The Entropy Centre, developed by Stubby Games and published by Playstack, is a first-person time-bending puzzler where all the fun comes from messy game design.
Numerous puzzle rooms awaited me, the last human being, inside a deserted testing facility. While very much a love letter to Portal, The Entropy Centre created its own equally charming identity within the premise. Here, my gun could pick up and rewind blocks in time and completing puzzles generated entropy that was needed to reverse the earth’s annihilation.
Firstly, the voice acting was perfect. Chloe Taylor’s performance as the main character, Aria, conveyed a curiosity and humor that felt genuine under unimaginably dire circumstances. The AI ASTRA, voiced by Kasey Miracle, was naive and friendly and formed an innocent bond with Aria that played along with the game’s tension and relief. My main gripe, hidden between the impending doom and the sandy beaches, was the puzzles.
Simplified, the goal was to move blocks, with my rewinding gun, to buttons to unlock doors. Most of the solutions were mentally solved within a few seconds of seeing the layout, and then it was just a matter of lining everything up to play out in reverse. In the first half of the game, the task-oriented part of my brain was fully engaged, but since it did nothing to challenge my reasoning or creativity, it wasn’t long before I grew tired of going through the motions. Only a mere handful of chambers were memorable, due to either cunning design or game-breaking bugs.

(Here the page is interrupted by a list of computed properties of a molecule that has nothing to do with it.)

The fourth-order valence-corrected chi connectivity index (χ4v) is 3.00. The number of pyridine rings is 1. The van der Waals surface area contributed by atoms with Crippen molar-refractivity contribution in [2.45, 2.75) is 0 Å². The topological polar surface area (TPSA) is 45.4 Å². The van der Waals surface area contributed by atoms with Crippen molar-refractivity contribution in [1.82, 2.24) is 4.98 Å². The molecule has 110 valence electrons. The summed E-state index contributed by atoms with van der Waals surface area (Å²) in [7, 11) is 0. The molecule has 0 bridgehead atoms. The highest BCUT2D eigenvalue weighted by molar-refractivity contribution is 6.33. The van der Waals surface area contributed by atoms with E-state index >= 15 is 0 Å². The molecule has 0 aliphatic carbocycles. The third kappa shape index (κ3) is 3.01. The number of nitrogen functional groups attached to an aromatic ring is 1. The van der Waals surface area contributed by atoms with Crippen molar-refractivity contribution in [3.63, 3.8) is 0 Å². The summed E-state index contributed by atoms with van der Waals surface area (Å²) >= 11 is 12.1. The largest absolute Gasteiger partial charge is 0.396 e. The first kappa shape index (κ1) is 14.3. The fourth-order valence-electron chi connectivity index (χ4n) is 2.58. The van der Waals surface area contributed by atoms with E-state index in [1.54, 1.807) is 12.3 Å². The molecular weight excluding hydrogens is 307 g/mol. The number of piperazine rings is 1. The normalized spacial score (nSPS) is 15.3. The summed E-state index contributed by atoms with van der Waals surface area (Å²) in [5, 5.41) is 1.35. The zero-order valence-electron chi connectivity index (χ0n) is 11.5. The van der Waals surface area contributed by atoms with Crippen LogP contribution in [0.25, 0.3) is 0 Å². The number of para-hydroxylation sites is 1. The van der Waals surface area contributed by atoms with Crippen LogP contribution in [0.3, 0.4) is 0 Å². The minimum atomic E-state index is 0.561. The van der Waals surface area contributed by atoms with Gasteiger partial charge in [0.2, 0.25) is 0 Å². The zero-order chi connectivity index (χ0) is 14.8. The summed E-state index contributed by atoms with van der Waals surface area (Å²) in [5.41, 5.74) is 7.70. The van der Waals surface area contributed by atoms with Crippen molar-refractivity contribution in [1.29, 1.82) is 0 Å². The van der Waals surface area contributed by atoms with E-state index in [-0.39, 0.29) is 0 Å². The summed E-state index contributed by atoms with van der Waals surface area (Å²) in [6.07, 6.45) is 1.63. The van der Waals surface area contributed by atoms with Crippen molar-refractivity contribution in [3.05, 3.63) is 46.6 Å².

In the second half, the puzzles introduced more steps and objects in an effort to be more elaborate and difficult, but it only made the puzzles sloppy and vulnerable to unintended solutions. But this sloppiness is just what The Entropy Centre needed to relieve my prior puzzle fatigue. I stood on top of pixels, manipulated the physics engine to clip through objects, and made short work of any chamber that dared to include a trampoline block. There was finally room for out-of-the-box thinking and creativity that reignited that feeling of being clever and intellectually naughty.
Between puzzle floors were linear sequences where I reversed falling debris and fought aggressive helper bots, but rewinding all of my problems took away any sense of peril. The tale of quantum mechanical mystery was always present, but it also did not engage me during the first half. Later, the sequences, while still linear, played with the theme of time manipulation in a way that was easily understood and had haunting depth. The Entropy Centre genuinely overcame its poor beginnings with a phenomenal back half and conclusion, but I didn’t know if it was intentional.
Part of me believed the initial bland puzzles purposefully juxtaposed the chaos and disorder of the later puzzles, because that is the very definition of entropy the game was trying to illustrate — there was a literal whiteboard with the definition written on it to make sure we were on the same page. If it wasn’t intentional, then I fear any attempts to fix the fun imperfections will doom this multidimensional-themed puzzler to be a one-dimensional bore.
The Entropy Centre is available now for $24.99 on PlayStation 4, PlayStation 5, Xbox One, Xbox Series X | S, and PC.
Watch the Review in 3 Minutes for The Entropy Centre.